Superior Court Judge Carolyn Kuhl rejected requests from Gilead Sciences, Inc. to dismiss claims in a personal injury lawsuit brought by HIV positive Californians, according to the LA Sentinel.
The lawsuit claims that Gilead intentionally withheld safer drug alternatives to medications that can cause permanent kidney and bone damage from hundreds of thousands of patients to make more money.
HIV Litigation Attorneys say there is substantial evidence that Gilead withheld a safer HIV treatment drug for over a decade because the original patents on the other medication hadn’t yet expired.
The original medication was TDF-based. TDF drugs have been shown to cause a 40 percent increase in the risk for bone fractures. More than 25,000 people living with HIV who took TDF medication were diagnosed with side effects like kidney disease and bone density loss.
According to HIV Litigation Attorneys, Gilead knew TDF has dangerous side effects in 2001 and found that TAF was less toxic in 2002. However, they didn’t bring TAF onto the market because sales of TDF were booming.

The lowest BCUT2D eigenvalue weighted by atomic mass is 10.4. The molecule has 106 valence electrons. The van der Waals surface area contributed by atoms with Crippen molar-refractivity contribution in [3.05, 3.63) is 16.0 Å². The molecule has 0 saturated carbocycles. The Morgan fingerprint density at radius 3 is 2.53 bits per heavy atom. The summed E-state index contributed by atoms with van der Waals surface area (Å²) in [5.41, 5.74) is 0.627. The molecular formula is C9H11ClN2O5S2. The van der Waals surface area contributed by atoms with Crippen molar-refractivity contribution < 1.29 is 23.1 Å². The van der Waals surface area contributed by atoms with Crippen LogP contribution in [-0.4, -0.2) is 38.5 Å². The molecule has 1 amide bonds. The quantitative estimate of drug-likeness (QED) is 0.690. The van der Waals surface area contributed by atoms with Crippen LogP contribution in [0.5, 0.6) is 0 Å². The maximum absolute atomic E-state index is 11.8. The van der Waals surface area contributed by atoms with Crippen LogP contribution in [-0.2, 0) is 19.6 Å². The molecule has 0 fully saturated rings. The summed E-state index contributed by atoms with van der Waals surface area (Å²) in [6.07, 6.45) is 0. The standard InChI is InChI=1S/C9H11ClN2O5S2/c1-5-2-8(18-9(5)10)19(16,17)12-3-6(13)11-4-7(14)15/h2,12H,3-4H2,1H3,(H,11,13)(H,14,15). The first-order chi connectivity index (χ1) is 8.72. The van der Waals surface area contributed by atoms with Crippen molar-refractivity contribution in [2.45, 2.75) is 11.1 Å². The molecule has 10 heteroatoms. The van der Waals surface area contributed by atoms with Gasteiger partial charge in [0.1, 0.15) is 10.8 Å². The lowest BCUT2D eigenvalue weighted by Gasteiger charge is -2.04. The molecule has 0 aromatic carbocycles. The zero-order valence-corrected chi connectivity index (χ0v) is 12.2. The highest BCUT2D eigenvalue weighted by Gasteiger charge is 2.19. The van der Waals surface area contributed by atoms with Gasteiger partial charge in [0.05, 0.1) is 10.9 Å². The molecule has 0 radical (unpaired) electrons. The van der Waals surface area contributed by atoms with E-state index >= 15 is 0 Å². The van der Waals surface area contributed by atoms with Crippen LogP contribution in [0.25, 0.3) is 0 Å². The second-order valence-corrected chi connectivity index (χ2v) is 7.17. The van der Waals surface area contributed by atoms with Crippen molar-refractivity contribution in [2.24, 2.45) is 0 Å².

“This ruling is a tremendous victory for HIV/AIDS patients in their quest for justice regarding the life-threatening physical harm that Gilead has caused, and we thank Judge Kuhl and the court for allowing these cases to proceed,” said Arti Bhimani of HIV Litigation Attorneys.
“Gilead’s perverse motive of out-sized profits and increased market share is not in line with patient health and safety and we are grateful that patients will now get their days in court,” Liza Brereton, another attorney at HIV Litigation Attorneys, said.
Lawsuits against Gilead have been filed in California, Washington, D.C., and Louisiana. Judge Kuhl’s decision paves the way for Ben Crump, a nationally renowned civil rights attorney, to move forward with a federal lawsuit against Gilead.
“You have a multi-billion-dollar company who the judge told had to have a jury of regular people hold them accountable, because these giant corporations feel that they are above the law in many regards,” Crump said. “[Gilead] had a safer drug that they could have put on the market, but they put profit over safety and people literally die because of greed.”